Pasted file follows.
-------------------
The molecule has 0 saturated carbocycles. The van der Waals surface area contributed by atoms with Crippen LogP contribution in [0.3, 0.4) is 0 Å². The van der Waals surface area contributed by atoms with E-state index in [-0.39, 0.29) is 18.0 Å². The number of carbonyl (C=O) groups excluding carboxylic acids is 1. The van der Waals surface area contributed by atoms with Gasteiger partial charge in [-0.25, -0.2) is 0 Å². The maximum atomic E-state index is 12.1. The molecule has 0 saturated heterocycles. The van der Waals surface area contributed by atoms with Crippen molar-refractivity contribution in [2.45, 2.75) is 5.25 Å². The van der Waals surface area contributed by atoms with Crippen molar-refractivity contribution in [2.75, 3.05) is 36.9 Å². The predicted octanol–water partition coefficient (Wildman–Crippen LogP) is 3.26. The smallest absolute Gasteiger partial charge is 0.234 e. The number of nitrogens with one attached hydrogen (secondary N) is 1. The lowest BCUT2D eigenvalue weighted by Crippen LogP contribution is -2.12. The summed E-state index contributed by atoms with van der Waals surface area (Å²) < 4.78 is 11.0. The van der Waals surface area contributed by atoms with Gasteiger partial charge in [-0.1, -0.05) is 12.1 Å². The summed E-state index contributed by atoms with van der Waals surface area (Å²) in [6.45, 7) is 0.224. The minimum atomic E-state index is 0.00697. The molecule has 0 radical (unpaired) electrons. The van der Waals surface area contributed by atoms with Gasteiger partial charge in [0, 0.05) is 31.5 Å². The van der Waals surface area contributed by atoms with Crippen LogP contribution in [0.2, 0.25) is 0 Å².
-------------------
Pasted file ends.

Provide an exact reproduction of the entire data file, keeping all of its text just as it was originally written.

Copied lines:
The molecule has 0 saturated carbocycles. The van der Waals surface area contributed by atoms with Crippen LogP contribution in [0.3, 0.4) is 0 Å². The van der Waals surface area contributed by atoms with E-state index in [-0.39, 0.29) is 18.0 Å². The number of carbonyl (C=O) groups excluding carboxylic acids is 1. The van der Waals surface area contributed by atoms with Gasteiger partial charge in [-0.25, -0.2) is 0 Å². The maximum atomic E-state index is 12.1. The molecule has 0 saturated heterocycles. The van der Waals surface area contributed by atoms with Crippen molar-refractivity contribution in [2.45, 2.75) is 5.25 Å². The van der Waals surface area contributed by atoms with Crippen molar-refractivity contribution in [2.75, 3.05) is 36.9 Å². The predicted octanol–water partition coefficient (Wildman–Crippen LogP) is 3.26. The smallest absolute Gasteiger partial charge is 0.234 e. The number of nitrogens with one attached hydrogen (secondary N) is 1. The lowest BCUT2D eigenvalue weighted by Crippen LogP contribution is -2.12. The summed E-state index contributed by atoms with van der Waals surface area (Å²) < 4.78 is 11.0. The van der Waals surface area contributed by atoms with Gasteiger partial charge in [-0.1, -0.05) is 12.1 Å². The summed E-state index contributed by atoms with van der Waals surface area (Å²) in [6.45, 7) is 0.224. The minimum atomic E-state index is 0.00697. The molecule has 0 radical (unpaired) electrons. The van der Waals surface area contributed by atoms with Gasteiger partial charge in [0, 0.05) is 31.5 Å². The van der Waals surface area contributed by atoms with Crippen LogP contribution in [0.2, 0.25) is 0 Å².